It was just after 5 a.m. and I was sleepily downing double espressos at Iceland’s Keflavik Airport café.

“Did you see the show?” asked a fellow passenger who spotted me.

I was confused; the budget airline we’d both flown from Baltimore didn’t offer any movies.

She pulled out her phone and swiped through a series of photos that showed an otherworldly neon green haze illuminating the night sky. The Northern Lights.

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It must have been during the 10-minute stretch of the flight I’d actually managed to sleep. I was crushed with FOMO. Fortunately, there would be other opportunities to catch the phenomenon: I was in Iceland in the winter, when the days are short and the nights are long.

We’d come to the country on Play, which began offering direct flights to Iceland from Baltimore/Washington International Thurgood Marshall Airport last year. When I last checked, the cost of a one-way ticket was as low as $138 — or as high as $803, depending on the date. Starting in April, the airline will add a route from Dulles to Keflavik, too. (But I know how you feel about Dulles.)

Budget airlines, also known as low-cost carriers, have a dodgy reputation.

“They come and go,” said Captain Ross Aimer, CEO of Aero Consulting Experts. “One day they’re... the next day they’re gone. You’re left with a ticket in your hand.”

A predecessor to Play called Wow Airlines abruptly ended operations in 2019, stranding some passengers around the world. And Play was, in fact, founded by former Wow executives. The original name was supposed to be WAB for “We Are Back,” before it became Play. WAB is admittedly a terrible name for an airline. But “Play” doesn’t exactly inspire confidence. I might have preferred an airline named “Focus” or “Safe.”

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But at the right price, I was willing to take my chances.

Back at BWI airport, I had met fellow passenger Nancy Myer of Lancaster, Pennsylvania, who uses the airline quite frequently to visit her son, who lives in Iceland. She gave Play high marks for customer service, which she said is “better than you’d see on an average budget airline.”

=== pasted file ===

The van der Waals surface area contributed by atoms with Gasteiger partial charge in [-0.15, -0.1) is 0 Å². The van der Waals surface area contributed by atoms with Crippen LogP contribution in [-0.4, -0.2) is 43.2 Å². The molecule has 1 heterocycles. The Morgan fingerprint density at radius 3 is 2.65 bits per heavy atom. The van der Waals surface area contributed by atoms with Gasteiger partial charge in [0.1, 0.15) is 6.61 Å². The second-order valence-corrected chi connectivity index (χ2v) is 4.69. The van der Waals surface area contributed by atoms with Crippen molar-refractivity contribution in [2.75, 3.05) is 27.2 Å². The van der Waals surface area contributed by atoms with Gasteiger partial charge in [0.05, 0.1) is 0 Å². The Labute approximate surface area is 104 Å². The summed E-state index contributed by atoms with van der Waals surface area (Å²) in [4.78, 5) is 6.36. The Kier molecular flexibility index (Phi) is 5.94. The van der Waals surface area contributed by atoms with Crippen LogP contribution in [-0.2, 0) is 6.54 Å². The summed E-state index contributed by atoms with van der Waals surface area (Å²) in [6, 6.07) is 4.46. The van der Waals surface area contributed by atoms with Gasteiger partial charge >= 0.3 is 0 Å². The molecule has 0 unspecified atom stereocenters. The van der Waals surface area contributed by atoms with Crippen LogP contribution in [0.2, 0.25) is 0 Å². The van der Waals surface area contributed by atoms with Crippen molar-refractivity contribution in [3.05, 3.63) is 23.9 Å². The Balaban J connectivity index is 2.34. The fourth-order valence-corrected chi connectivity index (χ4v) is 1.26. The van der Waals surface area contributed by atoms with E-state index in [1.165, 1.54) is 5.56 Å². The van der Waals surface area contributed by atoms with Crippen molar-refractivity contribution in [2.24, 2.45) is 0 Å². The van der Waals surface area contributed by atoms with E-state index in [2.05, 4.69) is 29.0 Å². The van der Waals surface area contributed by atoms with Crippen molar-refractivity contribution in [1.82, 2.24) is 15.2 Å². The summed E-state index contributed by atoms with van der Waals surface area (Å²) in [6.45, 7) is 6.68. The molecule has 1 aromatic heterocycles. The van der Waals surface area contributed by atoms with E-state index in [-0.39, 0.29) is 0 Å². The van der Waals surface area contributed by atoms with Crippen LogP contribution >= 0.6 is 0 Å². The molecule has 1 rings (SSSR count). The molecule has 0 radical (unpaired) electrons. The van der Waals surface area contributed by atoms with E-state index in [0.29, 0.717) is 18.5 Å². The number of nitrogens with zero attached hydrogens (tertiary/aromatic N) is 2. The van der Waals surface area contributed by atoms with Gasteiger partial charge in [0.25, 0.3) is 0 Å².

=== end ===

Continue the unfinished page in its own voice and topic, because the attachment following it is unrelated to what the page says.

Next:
BWI is a gem among East Coast airports. (Sorry, Dulles.)

Myer said she had originally been scheduled to depart the following day, but had been emailed by the airline notifying her that her flight might be canceled on account of storms — a not-uncommon occurrence, I came to find out, given Iceland’s famously fickle weather. Play gave her the option of flying out one day early with no change fee. And she couldn’t wait to get to her destination.

“I just love Iceland,” she said. “I step off the plane and I have a sense of relief.”

With that vote of confidence in mind, I made my way through BWI’s security line and headed toward my gate. En route, I chowed down on a crab cake at an airport restaurant and began stockpiling snacks and water bottles. Like many budget airlines, Play charges extra for food, and I was worried about getting hungry during my approximately six-hour flight. (They don’t show movies, either, but lucky passengers who pay attention like my flightmate might catch the famed natural light show.)

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Beware that baggage and fees can eat into savings. On Play, each passenger is allowed one personal item, which must fit beneath the seat in front of you. When booking my flight, I paid around $70 extra to bring a carry-on suitcase. And since flight prices, as mentioned above, can be wildly inconsistent, you may want to comparison shop; Icelandair also offers nonstop flights from BWI to Keflavik.

As I lined up at the gate I noticed some of my fellow travelers seemed to have taken the personal item rule rule a little more generously than I had, cramming backpacks full of gear and wearing fanny packs, too. Flight attendants at BWI didn’t seem to enforce the size requirements before boarding, though on my return flight I noticed at least one passenger was stopped for having what was suspected to be an oversized bag.

Considering the horror stories I’ve heard from other budget airlines, my experience on Play was far better than expected. The planes, which have a cherry red exterior, looked clean and brand new inside. My seat was a bit firmer than typical, but the legroom — 29 to 30 inches, which is standard for budget airlines — was adequate. (A seat with extra legroom, which costs extra, will give you 32 to 35 inches in which to stretch out.) We boarded later than expected, but still managed to arrive on time.

My confidence in Play dipped slightly during my return flight back to Baltimore, when the passenger to my left tried to sit in the empty row in front of us. A flight attendant informed us that someone would actually be sitting in them. This was confusing — we were literally already in the air.

The crew member explained that both passengers were already on the plane and had spent takeoff in the cockpit. After a few minutes, the two stragglers emerged to take their seats, but returned to the front of the plane periodically, apparently to chat with the pilot. Already a nervous flyer, I worried about distractions.

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In the end, though, we landed safely, and I got to see one of the world’s coldest — and coolest — islands for just a few hundred dollars. On my next trip with Play, I’ll keep an eye out for those Northern Lights.

Illustrations by Rebecca Bradley for The Baltimore Banner

Christina Tkacik is the food reporter for The Baltimore Banner.

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